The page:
Thinking Anglicans

General Synod – 7 to 11 July 2023

See also our ISB controversy posts.

This post will be updated as the meeting proceeds.

The Church of England’s General Synod is meeting this weekend. The timetable is here, the agenda is here and the papers are here.

Live Video etc

All sessions are streamed live on YouTube and remain available to view afterwards. Links have been provided in advance.

There is an official Twitter account.

Order Papers

Business Done

Official press releases

Press reports and comment

Church Times

The Guardian

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Adrian
Adrian
9 months ago

Did the archbishop include or miss the bit about treating victims and survivors of abuse as siblings?

Stephen Griffiths
Stephen Griffiths
9 months ago

A far more meaningful gesture would have been for ++York to delegate his presidential address at this particular GS to someone else. He is in no position at present to lay out the principles of collegiality and cooperation. Better for him and ++Canterbury to sit under the wise counsel of others.

Susannah Clark
9 months ago

Two questions sessions have been allocated.

The first session has just concluded, covering Q.1 to 59

That leaves 178 Questions to be covered in the second session.

Is that going to work? Will the session be extended?

Susannah Clark
Reply to  Susannah Clark
9 months ago

Okay, the second session of Questions has just finished.

To date, 101 questions (and supplemtaries) have been covered.

What happens to the other 136 questions?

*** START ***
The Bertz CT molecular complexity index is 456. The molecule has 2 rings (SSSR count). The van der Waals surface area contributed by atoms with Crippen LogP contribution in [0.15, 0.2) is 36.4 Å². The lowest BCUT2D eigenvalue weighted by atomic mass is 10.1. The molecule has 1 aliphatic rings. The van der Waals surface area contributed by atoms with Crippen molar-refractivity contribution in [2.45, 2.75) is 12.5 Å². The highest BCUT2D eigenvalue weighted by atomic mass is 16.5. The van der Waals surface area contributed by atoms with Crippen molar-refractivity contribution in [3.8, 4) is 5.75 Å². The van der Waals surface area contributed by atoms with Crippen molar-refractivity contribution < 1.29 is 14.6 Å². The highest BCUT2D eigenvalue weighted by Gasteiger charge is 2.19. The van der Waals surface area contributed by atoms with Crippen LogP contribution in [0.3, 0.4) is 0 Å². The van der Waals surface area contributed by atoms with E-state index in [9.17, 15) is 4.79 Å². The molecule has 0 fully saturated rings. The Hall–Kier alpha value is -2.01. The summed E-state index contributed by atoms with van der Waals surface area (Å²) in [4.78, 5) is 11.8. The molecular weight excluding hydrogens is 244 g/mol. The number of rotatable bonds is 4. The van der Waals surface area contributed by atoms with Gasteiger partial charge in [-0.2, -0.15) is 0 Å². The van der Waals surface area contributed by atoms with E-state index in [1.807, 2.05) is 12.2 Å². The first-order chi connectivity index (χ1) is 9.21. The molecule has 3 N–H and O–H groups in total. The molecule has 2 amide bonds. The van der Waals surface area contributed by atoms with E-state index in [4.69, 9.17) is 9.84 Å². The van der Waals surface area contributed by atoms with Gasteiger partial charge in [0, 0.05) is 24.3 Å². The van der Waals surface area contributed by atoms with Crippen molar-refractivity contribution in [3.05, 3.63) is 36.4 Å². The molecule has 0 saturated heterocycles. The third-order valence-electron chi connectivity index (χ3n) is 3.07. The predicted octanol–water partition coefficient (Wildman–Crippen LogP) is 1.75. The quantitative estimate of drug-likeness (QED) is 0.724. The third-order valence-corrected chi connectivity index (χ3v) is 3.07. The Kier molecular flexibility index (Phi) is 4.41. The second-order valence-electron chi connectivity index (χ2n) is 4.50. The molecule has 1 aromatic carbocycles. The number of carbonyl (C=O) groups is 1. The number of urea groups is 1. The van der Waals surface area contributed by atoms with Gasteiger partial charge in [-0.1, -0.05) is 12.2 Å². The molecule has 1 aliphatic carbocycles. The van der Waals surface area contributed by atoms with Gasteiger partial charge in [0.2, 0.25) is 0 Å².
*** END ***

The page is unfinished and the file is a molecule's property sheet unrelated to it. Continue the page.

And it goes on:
Is the time allocation for Synodical scrutiny and the Q&A system fit for purpose?

Susannah Clark
Reply to  Peter Owen
9 months ago

I understand that Peter, but that seems inadequate, especially considering how vague and sometimes evasive the first answers can be. There simply wasn’t enough time allocated (or the system should be reformed).

Realist
Realist
9 months ago

I haven’t watched the video recording of the Presidential Address – I can’t bring myself to do it, given the hideous lack of humility and grace shown by ++York and others who are members of Archbishops’ Council, over recent weeks and the collusive silence of most Diocesan Bishops. All I see when I look at them now are people who have damaged vulnerable people and continue to do so. People who have shown no indication of acting in humility and grace to admit their mistakes, lament them, turn away from them and learn from them. So I am very conscious… Read more »

Susannah Clark
9 months ago

Justin was asked about the speed with which the ISB was closed down at short notice.

He answered that a big factor was time pressures if they were to get Synod papers out on time.

He also stated that he and Stephen Cottrell did not favour things happening so fast. Justin said, “Both archbishops wished to wait a bit.”

I’m not sure what to make of that, but presumably they were overruled by other parties on the Council?

Graham Watts
Reply to  Susannah Clark
9 months ago

That just says so much, Synod administration was more important to the majority among ABs Council rather than the safety of survivors. As if they haven’t been damaged enough they then come second to a few PDFs. And they have the brass-neck to spout this to synod and say how it breaks their hearts. Absolutely makes my vital fluids boil.

T Pott
T Pott
Reply to  Susannah Clark
9 months ago

I think they claimed it was unanimous. So, no, they were not overruled.

Susanna (no ‘h’)
Susanna (no ‘h’)
Reply to  Susannah Clark
9 months ago

Anyone would think they were the Archbishops…..
As ever, XXWelby does not accept responsibility – and what sort of an organisation risks harming vulnerable members to get papers out on time?
I wonder whether he believes his excuses himself?

Froghole
Froghole
Reply to  Susannah Clark
9 months ago